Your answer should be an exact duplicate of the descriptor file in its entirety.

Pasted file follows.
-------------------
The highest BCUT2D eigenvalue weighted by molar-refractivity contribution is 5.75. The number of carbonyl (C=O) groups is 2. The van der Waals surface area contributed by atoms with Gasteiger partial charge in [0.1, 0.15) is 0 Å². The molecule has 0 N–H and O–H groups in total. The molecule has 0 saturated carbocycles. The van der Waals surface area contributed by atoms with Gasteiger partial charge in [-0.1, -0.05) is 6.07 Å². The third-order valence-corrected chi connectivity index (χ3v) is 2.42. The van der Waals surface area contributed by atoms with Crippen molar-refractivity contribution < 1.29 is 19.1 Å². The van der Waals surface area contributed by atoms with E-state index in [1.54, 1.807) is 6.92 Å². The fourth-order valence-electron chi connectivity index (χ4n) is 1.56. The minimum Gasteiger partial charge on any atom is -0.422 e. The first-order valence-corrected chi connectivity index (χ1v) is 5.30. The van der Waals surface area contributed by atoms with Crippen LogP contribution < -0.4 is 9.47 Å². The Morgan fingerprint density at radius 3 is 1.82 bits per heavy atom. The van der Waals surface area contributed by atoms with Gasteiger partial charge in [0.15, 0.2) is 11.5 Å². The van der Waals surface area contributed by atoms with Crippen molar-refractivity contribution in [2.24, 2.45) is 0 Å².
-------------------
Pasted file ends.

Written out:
The highest BCUT2D eigenvalue weighted by molar-refractivity contribution is 5.75. The number of carbonyl (C=O) groups is 2. The van der Waals surface area contributed by atoms with Gasteiger partial charge in [0.1, 0.15) is 0 Å². The molecule has 0 N–H and O–H groups in total. The molecule has 0 saturated carbocycles. The van der Waals surface area contributed by atoms with Gasteiger partial charge in [-0.1, -0.05) is 6.07 Å². The third-order valence-corrected chi connectivity index (χ3v) is 2.42. The van der Waals surface area contributed by atoms with Crippen molar-refractivity contribution < 1.29 is 19.1 Å². The van der Waals surface area contributed by atoms with E-state index in [1.54, 1.807) is 6.92 Å². The fourth-order valence-electron chi connectivity index (χ4n) is 1.56. The minimum Gasteiger partial charge on any atom is -0.422 e. The first-order valence-corrected chi connectivity index (χ1v) is 5.30. The van der Waals surface area contributed by atoms with Crippen LogP contribution < -0.4 is 9.47 Å². The Morgan fingerprint density at radius 3 is 1.82 bits per heavy atom. The van der Waals surface area contributed by atoms with Gasteiger partial charge in [0.15, 0.2) is 11.5 Å². The van der Waals surface area contributed by atoms with Crippen molar-refractivity contribution in [2.24, 2.45) is 0 Å².